Church growth in these cities is also significant. Where just 30 years ago the branches of the Church met in a few homes, two regions have now been created, said Arturo Galven Zuniga, president of the La Mesa Tijuana Mexico Stake. Nearly all the members are converts. About 300 converts a year are baptized in the La Mesa stake. Four new meetinghouses have been constructed in Tijuana for the increasing membership.

The four stakes in Tijuana and Mexicali comprise 8,000 members, and leaders have a goal to double that number.

While Mexican leaders are struggling to absorb the growth from conversions, San Diego leaders are finding the new move-ins easier to accommodate. The San Diego Church leaders are gearing their efforts toward raising the Church's profile to increase conversions.

Public communications director Robert McGraw, a writer and communications consultant, has instituted a weekly Church television show on a cable network. He is assisted by his wife, Nanci McGraw, award-winning news director on KYXY-FM Radio station.

The program, titled "Moments of Reflection," has a magazine format in which prominent LDS people are interviewed. "We feel like we are on a mission wherever we go," said McGraw. "This is an educational effort. We are softening the ground."

He said that as they started the program, they located "a tremendous pool of talented technicians. We don't have a professional staff, but the Lord provided former professionals." The result of the volunteer effort is a production of prefessional quality, said McGraw. "People don't believe we do this for nothing," he observed. "We live a very project-oriented life, and a lot of the projects are for the Lord."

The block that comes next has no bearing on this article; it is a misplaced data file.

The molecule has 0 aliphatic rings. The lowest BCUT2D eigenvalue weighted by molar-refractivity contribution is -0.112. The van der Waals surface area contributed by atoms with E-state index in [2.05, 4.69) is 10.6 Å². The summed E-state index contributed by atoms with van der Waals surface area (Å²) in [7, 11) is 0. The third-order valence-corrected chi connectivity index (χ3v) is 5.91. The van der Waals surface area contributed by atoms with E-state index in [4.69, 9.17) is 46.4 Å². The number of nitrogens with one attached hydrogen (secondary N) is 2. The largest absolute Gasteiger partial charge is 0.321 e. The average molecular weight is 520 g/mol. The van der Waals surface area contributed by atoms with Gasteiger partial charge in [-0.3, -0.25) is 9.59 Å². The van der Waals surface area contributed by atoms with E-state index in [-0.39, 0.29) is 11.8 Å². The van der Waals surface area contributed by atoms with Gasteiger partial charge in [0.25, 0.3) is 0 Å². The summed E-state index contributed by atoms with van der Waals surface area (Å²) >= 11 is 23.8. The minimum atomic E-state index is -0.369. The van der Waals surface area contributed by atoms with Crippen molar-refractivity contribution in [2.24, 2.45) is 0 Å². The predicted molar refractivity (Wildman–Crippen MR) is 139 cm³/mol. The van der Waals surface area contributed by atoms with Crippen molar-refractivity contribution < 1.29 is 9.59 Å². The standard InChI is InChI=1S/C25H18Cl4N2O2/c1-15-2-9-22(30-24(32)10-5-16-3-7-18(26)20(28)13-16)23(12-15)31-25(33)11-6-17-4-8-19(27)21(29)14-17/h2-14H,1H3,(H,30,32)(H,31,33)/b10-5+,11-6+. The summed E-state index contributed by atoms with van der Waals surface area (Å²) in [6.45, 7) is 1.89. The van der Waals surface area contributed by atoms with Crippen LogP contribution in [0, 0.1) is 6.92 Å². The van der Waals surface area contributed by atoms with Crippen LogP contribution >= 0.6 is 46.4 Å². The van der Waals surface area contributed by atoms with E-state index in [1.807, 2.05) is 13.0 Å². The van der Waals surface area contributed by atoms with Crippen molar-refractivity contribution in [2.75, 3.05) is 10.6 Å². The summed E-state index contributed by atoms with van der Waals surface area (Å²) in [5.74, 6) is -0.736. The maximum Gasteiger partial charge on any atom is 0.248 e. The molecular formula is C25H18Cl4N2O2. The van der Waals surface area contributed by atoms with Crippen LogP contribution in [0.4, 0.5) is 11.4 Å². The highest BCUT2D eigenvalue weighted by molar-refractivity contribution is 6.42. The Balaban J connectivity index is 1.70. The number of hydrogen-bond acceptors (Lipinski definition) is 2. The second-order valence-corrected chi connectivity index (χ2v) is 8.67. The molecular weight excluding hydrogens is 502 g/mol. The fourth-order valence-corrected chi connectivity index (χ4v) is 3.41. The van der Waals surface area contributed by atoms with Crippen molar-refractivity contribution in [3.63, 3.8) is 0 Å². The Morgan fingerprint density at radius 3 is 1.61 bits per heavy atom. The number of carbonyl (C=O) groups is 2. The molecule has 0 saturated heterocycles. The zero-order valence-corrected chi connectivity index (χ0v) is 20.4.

Putting aside leisure time to serve the Church is also a practice of many LDS servicemen at the military bases in San Diego County.

Lt. William G. Knuteson is a pilot who heads a mechanic training detachment at Miramar Naval Air Station. He supervises some 200 staff members who teach another 300 to 500 students. He is also a liaison for the Church, coordinating arriving and leaving servicemen. Some military units have 80 percent turnover every 90 days, so his work is very helpful to local leaders.

He's also working on a program to assist military families where the husband is away on duty for extended periods of time.

He said that in the Church, the anxiety of servicemen on extended duty is reduced because they know that leaders, home teachers and visiting teachers are assigned to help their families.

"The Church offers a tremendous amount of support. That makes separation more tolerable."

Anna Carson is another who has learned to make time for the Church. She is a soprano soloist who performs oratorio, recitals and unstaged opera. She and her husband, Bishop Paul E. Carson of the San Diego 4th Ward, "live on a fast-paced plane," as they follow their busy schedule, she said. "The phone rings all the time."

She explained that singing is her special gift, a gift that can be part blessing and part burden. When people ask why she pushes herself to sing, even when it is not convenient, she replies, "I have been counseled to use my singing to teach the gospel.

"I sing to lift the hearts of people."

Her answer might be echoed by the many members who choose to serve instead of choosing to relax.